I was reminded of this worry recently while talking with a friend. She was telling me about her mother’s heart surgery and the complications she encountered. Complications that resulted in spending time in a rehab facility until she was well enough to be on her own again. My friend told me that she reviewed her mother’s prescription list at the rehab facility and found Zoloft, an antidepressant, on the list. This was a surprise to both my friend and her mother. The medication was removed from the list.

It reminds me of stories I hear from friends quite a bit. They have become an advocate for their aging parents. It’s wonderful that they are able to care for their parents. I did the same for my father in his last few years.

Here’s what keeps me awake at night: Who will take care of me? Who will take care of all of us that have never had children?

While it may sound a bit morbid to think about, it is, never-the-less a common topic. Just check out this google search: baby boomers without children. I chose baby boomers because that’s the age group I fit into – those born from 1946 – 1964, inclusive. There were a total of 75.8 Million babies born in those 19 years. Of those, 20 Million of them never had children. That works out to be 19.7 % of baby boomers had no children.

Don’t get me wrong. I’m not saying that the reason to have kids is to have someone to care for you as you age. All I’m saying is that adult children often become the caretakers of their aging parents. So, if you had no children, you may not have someone to care for you.

It’s just something I think about from time to time.

What are your thoughts? Is this something that you’ve thought of? What keeps you awake at night? Submit your answers below.

*Disclaimer Disclaimer: Although not much keeps me up at night, it’s likely true that, on some level, I worry about myself and other baby boomers without children. It’s something I need to work on because I know that underlying fears are not good for me.

Is Spontaneous Healing Possible?

Is Spontaneous Healing Possible?

Do you believe that spontaneous healing is possible

Do you believe that you and your thoughts can have an impact on your health? That may sound crazy at first, but there just may be something to this self healing or spontaneous healing.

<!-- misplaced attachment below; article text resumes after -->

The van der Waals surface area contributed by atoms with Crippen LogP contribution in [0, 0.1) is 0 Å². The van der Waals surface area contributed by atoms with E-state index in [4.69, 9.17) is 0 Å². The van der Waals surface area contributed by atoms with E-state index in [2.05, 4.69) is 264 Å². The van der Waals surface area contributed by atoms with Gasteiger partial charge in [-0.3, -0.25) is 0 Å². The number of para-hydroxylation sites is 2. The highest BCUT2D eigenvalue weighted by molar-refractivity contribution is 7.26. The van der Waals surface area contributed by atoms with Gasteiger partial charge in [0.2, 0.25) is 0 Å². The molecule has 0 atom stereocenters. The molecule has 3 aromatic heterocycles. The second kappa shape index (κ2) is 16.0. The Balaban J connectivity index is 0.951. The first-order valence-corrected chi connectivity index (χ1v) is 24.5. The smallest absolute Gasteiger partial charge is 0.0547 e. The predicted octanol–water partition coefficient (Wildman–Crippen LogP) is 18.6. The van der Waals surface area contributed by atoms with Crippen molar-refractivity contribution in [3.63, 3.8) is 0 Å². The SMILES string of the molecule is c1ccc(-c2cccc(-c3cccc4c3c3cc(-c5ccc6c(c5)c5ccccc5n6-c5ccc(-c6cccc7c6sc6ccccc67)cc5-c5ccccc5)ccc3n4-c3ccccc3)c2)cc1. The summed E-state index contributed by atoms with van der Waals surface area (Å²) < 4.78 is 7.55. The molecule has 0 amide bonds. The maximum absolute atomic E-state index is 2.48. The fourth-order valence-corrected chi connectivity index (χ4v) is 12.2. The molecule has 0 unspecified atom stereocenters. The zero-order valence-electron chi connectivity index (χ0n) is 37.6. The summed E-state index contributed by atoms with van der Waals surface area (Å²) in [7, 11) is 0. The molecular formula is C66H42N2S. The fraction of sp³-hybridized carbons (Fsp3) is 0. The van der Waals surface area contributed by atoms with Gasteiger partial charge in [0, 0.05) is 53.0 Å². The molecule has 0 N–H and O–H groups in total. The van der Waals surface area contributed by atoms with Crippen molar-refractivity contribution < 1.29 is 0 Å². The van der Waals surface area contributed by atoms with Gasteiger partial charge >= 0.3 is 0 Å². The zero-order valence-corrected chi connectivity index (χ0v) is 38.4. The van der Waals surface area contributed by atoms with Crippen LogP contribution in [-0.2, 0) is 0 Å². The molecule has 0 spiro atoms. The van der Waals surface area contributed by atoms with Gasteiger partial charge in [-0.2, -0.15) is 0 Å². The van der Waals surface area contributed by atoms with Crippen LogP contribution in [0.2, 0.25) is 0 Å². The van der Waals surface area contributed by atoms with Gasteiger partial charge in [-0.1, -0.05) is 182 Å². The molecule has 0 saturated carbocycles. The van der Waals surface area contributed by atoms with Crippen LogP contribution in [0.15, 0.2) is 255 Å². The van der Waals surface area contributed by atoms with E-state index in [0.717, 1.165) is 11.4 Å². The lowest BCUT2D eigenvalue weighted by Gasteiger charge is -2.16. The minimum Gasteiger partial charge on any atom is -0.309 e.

I have a friend that in 1999 was diagnosed with an incurable cancer – multiple myeloma. She told her doctor that was unacceptable as she intended to watch her grandchildren grow up. Grandchildren that had not yet been conceived. Today she is a picture of health and a positive, active, vital lady.

Another friend was diagnosed with rheumatoid arthritis (RA) more than 30 years ago. All the markers were found in her blood. Her hands were often so swollen, red, and so sore that she could barely grip her steering wheel. Her doctor told her she would be in a wheel chair within three years. She told him he was talking to the wrong person. Just a few years later, her rheumatoid arthritis was gone. No RA makers could be found in her blood.

The stories of both of these ladies are fascinating. It was more than just thoughts that healed them. They made some critical adjustments to their lives and lifestyles.

Sound crazy? It’s a subject that has intrigued me for quite a while. Lately, I have been reading more and more about spontaneous healing. In fact, it seems that information on this topic keeps finding me. Nearly too much to keep up. I’m thinking I need a speed-reading course.

I’m sure I’ll have much more to say about this in the future. In fact, I’m contemplating a book that compiles the stories of people who have healed when science and modern medicine said they could not be healed. Would that interest you? What questions/answers would you want from someone who experienced a spontaneous healing? OR, do you know someone who has experienced a spontaneous healing?

I would love for you to tell me your answers in the comments!

How I Make Bone Broth

Finished Bone broth hanging out in the fridge

Finished Bone broth hanging out in the fridge

Last week, I wrote about why I started making bone broth. And why I have consumed it every day since late December. This week, I’m going to tell you how I make bone broth.

Let’s start with ingredients. I am all about having the right ingredients. It’s the same as anything I cook; I start with quality ingredients. Let’s talk about some of those ingredients: